Why pay for gigantic servers and software when you only need a small amount of space? Or so goes the logic.
Many companies large and small are starting to migrate to what we call the ‘cloud.’ This system stores data in off-site servers, which are located throughout the world.
Governments ranging from local, state to federal are looking at these options as well. But considering how data is kept in third-party servers sometimes offshore, some are expressing concern about private information like health records, criminal records and other sensitive materials.
Australia in particular is seeing intense debate over what some term ‘data sovereignty.’ Some government agencies, private companies and groups, who prefer data centers be housed within their territorial borders, are raising concerns over jurisdiction and privacy.
In the private sector, this concern is also being expressed by HP’s Asian Enterprise Services Director Alan Bennett. The company has partnered with agencies in Australia to move their data to the cloud environment but is rolling out these systems in phases.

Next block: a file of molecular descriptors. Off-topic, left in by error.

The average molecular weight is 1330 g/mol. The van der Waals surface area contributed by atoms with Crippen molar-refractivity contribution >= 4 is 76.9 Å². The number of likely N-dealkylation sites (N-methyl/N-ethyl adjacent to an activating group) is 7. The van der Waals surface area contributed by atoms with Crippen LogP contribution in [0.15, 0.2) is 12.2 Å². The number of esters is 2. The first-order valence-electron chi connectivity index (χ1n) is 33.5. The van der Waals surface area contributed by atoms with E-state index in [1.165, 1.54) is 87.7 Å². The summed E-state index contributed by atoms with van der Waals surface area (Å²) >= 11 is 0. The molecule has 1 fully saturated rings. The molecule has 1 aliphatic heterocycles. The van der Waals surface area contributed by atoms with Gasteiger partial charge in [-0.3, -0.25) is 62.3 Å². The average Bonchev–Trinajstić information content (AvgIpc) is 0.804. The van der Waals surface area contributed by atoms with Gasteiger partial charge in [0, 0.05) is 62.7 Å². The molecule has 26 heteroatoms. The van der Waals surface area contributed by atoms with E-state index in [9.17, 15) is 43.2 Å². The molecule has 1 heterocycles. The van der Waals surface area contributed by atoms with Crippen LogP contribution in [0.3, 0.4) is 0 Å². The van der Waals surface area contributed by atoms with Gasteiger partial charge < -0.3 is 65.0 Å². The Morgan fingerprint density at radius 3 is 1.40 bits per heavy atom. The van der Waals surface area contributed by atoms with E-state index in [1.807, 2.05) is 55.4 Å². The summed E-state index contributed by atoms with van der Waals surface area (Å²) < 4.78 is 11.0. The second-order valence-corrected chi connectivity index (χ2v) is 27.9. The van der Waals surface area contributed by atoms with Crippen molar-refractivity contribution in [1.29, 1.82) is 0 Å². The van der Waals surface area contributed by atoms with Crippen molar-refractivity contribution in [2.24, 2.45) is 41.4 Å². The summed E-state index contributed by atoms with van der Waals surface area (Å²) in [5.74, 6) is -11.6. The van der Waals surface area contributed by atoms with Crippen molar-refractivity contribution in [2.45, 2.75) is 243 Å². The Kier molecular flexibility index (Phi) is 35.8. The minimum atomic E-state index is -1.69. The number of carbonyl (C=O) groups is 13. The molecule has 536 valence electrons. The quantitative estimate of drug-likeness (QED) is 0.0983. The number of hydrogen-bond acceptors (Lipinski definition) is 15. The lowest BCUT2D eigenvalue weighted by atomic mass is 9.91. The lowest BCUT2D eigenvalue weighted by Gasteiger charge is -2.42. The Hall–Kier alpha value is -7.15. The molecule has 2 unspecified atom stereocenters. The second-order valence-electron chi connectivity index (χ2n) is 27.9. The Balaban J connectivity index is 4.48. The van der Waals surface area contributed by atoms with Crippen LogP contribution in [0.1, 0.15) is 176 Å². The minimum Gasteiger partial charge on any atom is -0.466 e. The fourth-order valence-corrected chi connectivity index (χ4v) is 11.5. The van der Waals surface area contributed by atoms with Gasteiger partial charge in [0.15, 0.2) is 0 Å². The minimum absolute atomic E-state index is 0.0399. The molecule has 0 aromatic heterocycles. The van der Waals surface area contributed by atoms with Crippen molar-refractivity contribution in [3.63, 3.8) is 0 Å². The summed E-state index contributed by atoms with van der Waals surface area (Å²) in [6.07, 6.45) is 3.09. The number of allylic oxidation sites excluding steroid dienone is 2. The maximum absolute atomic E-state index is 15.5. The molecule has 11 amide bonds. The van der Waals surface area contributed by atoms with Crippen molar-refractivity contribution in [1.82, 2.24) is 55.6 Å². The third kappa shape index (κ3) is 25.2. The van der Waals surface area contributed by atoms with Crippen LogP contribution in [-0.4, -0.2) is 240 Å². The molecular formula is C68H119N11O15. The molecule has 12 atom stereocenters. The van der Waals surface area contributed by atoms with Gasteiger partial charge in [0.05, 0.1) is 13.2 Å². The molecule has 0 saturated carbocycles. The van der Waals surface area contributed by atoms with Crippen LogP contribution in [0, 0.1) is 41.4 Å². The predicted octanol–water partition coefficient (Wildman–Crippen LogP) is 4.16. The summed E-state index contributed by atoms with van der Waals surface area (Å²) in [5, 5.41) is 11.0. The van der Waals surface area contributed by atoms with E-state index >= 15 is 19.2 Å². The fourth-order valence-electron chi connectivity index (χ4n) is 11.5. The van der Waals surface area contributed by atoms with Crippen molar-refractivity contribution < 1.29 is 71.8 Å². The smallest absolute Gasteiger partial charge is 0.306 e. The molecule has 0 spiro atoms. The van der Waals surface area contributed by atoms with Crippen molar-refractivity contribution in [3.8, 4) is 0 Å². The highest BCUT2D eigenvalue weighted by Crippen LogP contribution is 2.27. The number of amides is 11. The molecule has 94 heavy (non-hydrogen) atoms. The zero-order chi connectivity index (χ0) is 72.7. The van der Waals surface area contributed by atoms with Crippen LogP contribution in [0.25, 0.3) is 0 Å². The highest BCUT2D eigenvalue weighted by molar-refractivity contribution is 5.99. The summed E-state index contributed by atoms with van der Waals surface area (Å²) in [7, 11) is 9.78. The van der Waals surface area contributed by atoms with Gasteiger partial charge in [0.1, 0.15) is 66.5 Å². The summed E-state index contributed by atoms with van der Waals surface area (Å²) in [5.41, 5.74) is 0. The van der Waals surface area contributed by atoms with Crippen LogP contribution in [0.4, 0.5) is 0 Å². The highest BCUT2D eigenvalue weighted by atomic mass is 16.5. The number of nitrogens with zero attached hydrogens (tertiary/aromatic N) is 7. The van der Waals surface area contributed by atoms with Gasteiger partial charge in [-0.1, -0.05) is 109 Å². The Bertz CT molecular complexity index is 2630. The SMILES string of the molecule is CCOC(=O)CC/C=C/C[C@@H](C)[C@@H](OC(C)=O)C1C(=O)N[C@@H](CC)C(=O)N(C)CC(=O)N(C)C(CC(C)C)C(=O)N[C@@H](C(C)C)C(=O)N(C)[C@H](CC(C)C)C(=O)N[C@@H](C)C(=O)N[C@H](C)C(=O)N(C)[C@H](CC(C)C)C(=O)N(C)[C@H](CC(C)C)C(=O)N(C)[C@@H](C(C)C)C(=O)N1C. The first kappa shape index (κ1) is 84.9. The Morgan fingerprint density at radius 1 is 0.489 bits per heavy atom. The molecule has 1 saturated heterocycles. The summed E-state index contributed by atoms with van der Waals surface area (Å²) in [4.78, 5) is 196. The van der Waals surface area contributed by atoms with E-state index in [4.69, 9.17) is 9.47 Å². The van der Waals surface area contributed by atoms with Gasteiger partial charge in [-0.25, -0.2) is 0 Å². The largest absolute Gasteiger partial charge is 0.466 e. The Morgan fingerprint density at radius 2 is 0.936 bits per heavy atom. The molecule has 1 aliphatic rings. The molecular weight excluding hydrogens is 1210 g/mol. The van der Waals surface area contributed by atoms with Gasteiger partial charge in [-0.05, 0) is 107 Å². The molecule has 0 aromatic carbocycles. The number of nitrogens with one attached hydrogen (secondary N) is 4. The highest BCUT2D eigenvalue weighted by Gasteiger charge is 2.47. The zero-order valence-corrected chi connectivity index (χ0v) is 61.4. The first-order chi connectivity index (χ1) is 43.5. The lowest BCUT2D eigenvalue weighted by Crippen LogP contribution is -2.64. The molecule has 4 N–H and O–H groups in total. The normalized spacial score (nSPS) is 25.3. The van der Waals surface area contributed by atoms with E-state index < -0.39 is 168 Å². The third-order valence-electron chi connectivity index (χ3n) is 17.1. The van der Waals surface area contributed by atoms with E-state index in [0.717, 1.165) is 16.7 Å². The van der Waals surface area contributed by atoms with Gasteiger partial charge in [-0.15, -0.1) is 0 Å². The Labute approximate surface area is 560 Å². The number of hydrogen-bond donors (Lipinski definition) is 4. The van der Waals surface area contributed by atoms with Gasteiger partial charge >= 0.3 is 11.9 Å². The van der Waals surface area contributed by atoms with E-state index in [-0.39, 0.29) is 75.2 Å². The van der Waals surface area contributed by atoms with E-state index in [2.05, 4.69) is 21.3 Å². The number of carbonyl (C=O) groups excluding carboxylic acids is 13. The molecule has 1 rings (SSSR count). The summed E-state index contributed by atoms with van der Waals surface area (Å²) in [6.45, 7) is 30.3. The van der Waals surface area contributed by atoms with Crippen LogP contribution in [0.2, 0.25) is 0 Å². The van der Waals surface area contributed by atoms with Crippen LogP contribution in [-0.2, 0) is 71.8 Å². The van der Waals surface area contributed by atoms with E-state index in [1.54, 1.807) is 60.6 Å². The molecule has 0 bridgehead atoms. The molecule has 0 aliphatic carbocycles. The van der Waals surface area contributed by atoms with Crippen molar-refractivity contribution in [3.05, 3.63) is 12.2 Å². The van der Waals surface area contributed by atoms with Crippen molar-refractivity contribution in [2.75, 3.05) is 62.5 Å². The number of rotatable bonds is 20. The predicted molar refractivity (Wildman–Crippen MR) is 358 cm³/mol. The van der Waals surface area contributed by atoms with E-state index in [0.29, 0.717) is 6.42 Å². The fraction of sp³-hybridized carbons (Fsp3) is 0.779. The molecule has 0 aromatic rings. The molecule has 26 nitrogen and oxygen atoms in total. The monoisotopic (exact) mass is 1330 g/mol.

“Some of the state agencies we’ve spoken to have been open to hosting certain classes of processing out of state, but they really want their data in-state and the ability to process it when they need to,” says Bennett.
Concerns by Bennett, governmental agencies and privacy groups mainly center on the extent at which laws can protect the privacy and access to sensitive data.
These debates extend into Europe as well…some member nations of the European Union have placed restrictions on the types of data that can leave their national borders. In the U.K for instance, its Data Protection Act expressly forbids sensitive data from being stored offshore.
To address these types of concerns and meet jurisdiction standards, some have floated the idea of maintaining multiple copies of data. Some of these members of the EU also advocate creating an EU-wide cloud. While this solution does ensure redundancy and physical jurisdiction over sensitive materials, it doesn’t address concerns/restrictions about data leaving a particular country.
As you can see, controversy can ensue with how technology can integrate into running an enterprise. Private companies can certainly see similar concerns arise – proprietary information, sensitive company records and other items are quite valuable and would devastate a company if they fell in the wrong hands.
When thinking about records involving an entire country’s population, you can imagine this gets quite complicated.
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